Revitalizing rural Japan

A population decrease is the biggest crisis Japan is facing because it will threaten not only the existence of many local communities in Japan but also the existence of the nation as we now know it.

Behind it is the current economic and social situation in which young people find it difficult to marry or to raise children. The government has a grave responsibility to help create stable employment opportunities for them and to improve facilities and services for child-rearing couples.

At the same time, local communities need to develop their own strategies to cope with the economic effects of depopulation.

According to a 2012 estimate by the National Institute of Population and Social Security Research, Japan’s population will drop from 130 million in 2010 to 120 million in 2030, then below 100 million in 2048.

It is easier to imagine the impact of the population decrease if population trends in individual prefectures are taken into account. For example, the population of Hokkaido will fall from 5.5 million in 2010 to 4.4 million in 2035; Akita, from 1.1 million to 780,000; and Oita, from 1.2 million to 970,000. The face of local communities will have undergone a great change by the time children who are now attending junior high school turn 40.

Following the Lehman Brothers shock of 2008 and the subsequent global crisis, communities have lost many employment opportunities due to factory closures. It is becoming difficult to lure businesses to local communities.

Given the financial conditions of the central and local governments, it will not be realistic for local communities to expect much from public works projects.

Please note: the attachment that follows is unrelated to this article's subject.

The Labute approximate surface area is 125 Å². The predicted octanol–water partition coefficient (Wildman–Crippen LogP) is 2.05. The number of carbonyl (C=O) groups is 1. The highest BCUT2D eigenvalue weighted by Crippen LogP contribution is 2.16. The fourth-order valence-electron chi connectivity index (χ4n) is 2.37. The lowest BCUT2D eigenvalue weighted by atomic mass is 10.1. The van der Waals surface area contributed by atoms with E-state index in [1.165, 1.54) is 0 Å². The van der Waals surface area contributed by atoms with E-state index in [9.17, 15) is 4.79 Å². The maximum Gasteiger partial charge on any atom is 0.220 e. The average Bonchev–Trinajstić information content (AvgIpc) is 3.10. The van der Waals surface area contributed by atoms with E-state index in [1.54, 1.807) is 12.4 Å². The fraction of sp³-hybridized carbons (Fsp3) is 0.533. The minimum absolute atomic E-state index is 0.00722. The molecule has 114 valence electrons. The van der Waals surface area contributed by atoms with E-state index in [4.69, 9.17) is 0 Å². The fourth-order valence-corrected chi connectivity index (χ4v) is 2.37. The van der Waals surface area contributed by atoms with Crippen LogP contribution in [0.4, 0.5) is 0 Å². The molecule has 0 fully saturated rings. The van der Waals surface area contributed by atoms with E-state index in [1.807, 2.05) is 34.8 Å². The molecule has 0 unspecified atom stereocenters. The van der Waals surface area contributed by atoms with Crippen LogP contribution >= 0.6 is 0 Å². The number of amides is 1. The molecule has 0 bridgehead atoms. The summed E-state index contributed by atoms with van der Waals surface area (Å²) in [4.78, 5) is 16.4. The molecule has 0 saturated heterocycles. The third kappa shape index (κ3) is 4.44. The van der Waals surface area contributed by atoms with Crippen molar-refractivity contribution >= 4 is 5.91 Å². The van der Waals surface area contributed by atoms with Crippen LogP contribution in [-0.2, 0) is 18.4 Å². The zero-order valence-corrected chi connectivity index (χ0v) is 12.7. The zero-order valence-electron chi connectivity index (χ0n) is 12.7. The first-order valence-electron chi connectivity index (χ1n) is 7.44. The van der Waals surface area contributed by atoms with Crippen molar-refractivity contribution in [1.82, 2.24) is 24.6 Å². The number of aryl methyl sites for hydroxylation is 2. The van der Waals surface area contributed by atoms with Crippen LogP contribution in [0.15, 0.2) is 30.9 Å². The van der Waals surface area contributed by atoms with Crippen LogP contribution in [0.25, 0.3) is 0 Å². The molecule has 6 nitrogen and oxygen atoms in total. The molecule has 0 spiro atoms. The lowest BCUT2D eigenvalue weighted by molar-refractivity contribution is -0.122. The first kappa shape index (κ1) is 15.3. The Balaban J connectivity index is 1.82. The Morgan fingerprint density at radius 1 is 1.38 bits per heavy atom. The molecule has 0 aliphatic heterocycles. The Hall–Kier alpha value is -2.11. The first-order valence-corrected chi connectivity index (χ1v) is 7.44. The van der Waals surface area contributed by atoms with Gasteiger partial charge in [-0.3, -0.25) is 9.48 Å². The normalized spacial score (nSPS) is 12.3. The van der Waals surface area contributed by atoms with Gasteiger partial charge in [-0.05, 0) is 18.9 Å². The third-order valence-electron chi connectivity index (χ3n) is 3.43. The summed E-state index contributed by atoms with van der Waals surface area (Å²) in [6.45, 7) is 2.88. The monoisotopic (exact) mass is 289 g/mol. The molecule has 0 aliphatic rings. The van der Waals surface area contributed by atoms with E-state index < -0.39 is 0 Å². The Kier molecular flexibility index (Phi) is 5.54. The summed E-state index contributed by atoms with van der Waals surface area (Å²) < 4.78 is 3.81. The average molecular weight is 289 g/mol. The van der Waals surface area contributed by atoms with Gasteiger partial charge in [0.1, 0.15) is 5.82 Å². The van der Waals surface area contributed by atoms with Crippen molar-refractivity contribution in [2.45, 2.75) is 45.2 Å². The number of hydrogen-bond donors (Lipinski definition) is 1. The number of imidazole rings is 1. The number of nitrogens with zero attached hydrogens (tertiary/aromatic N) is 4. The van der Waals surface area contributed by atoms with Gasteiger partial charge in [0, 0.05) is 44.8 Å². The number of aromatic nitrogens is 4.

So far the central government has adopted various plans to deal with depopulation in local communities and programs to develop certain areas suffering from depopulation. People in the countryside have prepared necessary documents and engaged in negotiations with bureaucrats of the central government to get subsidies under these plans and programs.

But given the government’s precarious financial state, the time may be approaching when this system will no longer function.

In light of this, it is indispensable for people to develop their own survival strategies. Local people often can work out more effective plans to revive their communities because they know the local situation much better than central government bureaucrats. Such plans do not have to be of a big scale.

Local governments and residents should focus on utilizing local resources — human and otherwise — to keep their money circulating in their regions.

Programs to resuscitate local communities can include the development of community-based renewable energy sources, local specialized products and tourism.

The central government should realize that promoting nuclear power generation, which relies on buying the cooperation of host communities with a massive amount of subsidies, is not conducive to the healthy development of local communities.